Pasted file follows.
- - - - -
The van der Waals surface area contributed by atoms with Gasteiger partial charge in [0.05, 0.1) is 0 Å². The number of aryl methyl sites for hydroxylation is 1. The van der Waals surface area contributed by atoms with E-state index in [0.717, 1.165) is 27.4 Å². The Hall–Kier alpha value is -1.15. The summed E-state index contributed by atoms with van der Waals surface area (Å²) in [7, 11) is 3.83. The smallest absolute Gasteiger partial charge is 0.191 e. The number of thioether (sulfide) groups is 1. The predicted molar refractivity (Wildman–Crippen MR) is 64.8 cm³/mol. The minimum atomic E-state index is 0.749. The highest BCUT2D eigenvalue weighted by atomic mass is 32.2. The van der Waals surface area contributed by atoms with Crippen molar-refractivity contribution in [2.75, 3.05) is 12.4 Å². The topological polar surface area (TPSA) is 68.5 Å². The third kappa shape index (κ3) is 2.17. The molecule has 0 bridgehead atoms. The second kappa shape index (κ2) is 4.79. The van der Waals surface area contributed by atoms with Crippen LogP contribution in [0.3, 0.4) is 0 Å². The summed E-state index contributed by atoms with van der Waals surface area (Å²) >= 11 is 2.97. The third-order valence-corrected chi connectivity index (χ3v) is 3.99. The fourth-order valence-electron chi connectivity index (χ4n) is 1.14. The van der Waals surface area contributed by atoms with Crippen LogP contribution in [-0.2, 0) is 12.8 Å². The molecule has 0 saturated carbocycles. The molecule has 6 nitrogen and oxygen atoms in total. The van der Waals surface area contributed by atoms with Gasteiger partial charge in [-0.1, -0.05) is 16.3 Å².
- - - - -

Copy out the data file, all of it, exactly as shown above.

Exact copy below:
The van der Waals surface area contributed by atoms with Gasteiger partial charge in [0.05, 0.1) is 0 Å². The number of aryl methyl sites for hydroxylation is 1. The van der Waals surface area contributed by atoms with E-state index in [0.717, 1.165) is 27.4 Å². The Hall–Kier alpha value is -1.15. The summed E-state index contributed by atoms with van der Waals surface area (Å²) in [7, 11) is 3.83. The smallest absolute Gasteiger partial charge is 0.191 e. The number of thioether (sulfide) groups is 1. The predicted molar refractivity (Wildman–Crippen MR) is 64.8 cm³/mol. The minimum atomic E-state index is 0.749. The highest BCUT2D eigenvalue weighted by atomic mass is 32.2. The van der Waals surface area contributed by atoms with Crippen molar-refractivity contribution in [2.75, 3.05) is 12.4 Å². The topological polar surface area (TPSA) is 68.5 Å². The third kappa shape index (κ3) is 2.17. The molecule has 0 bridgehead atoms. The second kappa shape index (κ2) is 4.79. The van der Waals surface area contributed by atoms with Crippen LogP contribution in [0.3, 0.4) is 0 Å². The summed E-state index contributed by atoms with van der Waals surface area (Å²) >= 11 is 2.97. The third-order valence-corrected chi connectivity index (χ3v) is 3.99. The fourth-order valence-electron chi connectivity index (χ4n) is 1.14. The van der Waals surface area contributed by atoms with Crippen LogP contribution in [-0.2, 0) is 12.8 Å². The molecule has 0 saturated carbocycles. The molecule has 6 nitrogen and oxygen atoms in total. The van der Waals surface area contributed by atoms with Gasteiger partial charge in [-0.1, -0.05) is 16.3 Å².